Supreme Court on Tuesday re-opened the Bhopal gas tragedy verdict, agreeing to re-examine its own judgment that allowed those convicted to walk away with mild sentences.
It has now opened the door for the convicts to be tried under a more stringent law — culpable homicide not amounting to murder, which carries a maximum sentence of 10 years in jail.
The court decided to review its 1996 verdict after the CBI filed a curative petition requesting it to restore the charge of culpable homicide not amounting to murder (IPC section 304-Part II) against the seven and make them face trial again.
After the 1996 judgment, the accused faced trial under section 304A (causing death due to negligence). On June 7, they were convicted and sentenced to two years imprisonment.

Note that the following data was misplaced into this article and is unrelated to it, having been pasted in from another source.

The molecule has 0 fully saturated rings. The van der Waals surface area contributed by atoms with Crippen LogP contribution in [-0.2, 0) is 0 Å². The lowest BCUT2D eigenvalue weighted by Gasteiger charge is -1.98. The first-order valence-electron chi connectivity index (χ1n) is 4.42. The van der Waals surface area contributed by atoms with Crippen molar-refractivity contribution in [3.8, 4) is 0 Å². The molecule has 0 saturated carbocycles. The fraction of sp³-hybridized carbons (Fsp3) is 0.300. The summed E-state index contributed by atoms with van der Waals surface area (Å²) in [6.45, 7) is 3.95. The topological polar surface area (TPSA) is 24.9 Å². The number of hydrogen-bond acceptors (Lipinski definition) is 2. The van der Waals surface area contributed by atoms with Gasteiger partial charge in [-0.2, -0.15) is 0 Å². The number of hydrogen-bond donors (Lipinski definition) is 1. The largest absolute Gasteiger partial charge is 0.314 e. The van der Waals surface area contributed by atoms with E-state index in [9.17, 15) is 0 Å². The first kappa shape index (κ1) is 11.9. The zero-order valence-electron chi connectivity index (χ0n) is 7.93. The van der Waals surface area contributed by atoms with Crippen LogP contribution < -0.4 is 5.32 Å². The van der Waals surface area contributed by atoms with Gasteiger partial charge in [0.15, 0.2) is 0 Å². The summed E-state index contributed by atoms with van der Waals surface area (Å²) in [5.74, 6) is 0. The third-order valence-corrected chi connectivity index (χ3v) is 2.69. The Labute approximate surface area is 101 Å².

The charge under section 304 part-II was diluted to section 304A by an SC bench after the accused challenged the Madhya Pradesh HC judgment charging them with the stringent section.
On Tuesday, a bench comprising SC’s three senior-most judges, Chief Justice S.H. Kapadia and Justices Altamas Kabir and R.V. Raveendran, issued notice to the seven, including Union Carbide chairman Keshub Mahindra. Chamber proceedings in the case further stated the matter would be heard immediately after the seven are served with the court notice.
It’s very rare for the SC to admit curative petitions — the last resort against an apex court judgment — unless it finds reasonable evidence to show the earlier judgment caused gross miscarriage of justice.
A GoM had recommended filing of a curative petition subsequent to Attorney General G.E. Vahanvati’s advice. The GoM was constituted following a nation-wide uproar against the trial court judgment in the case.
Vahanvati welcomed the SC order and said: “If the charges are framed under 304 part II, ... then perhaps the consequences for Warren Anderson will also be quite serious. First of all, we have to get the curative petition heard.”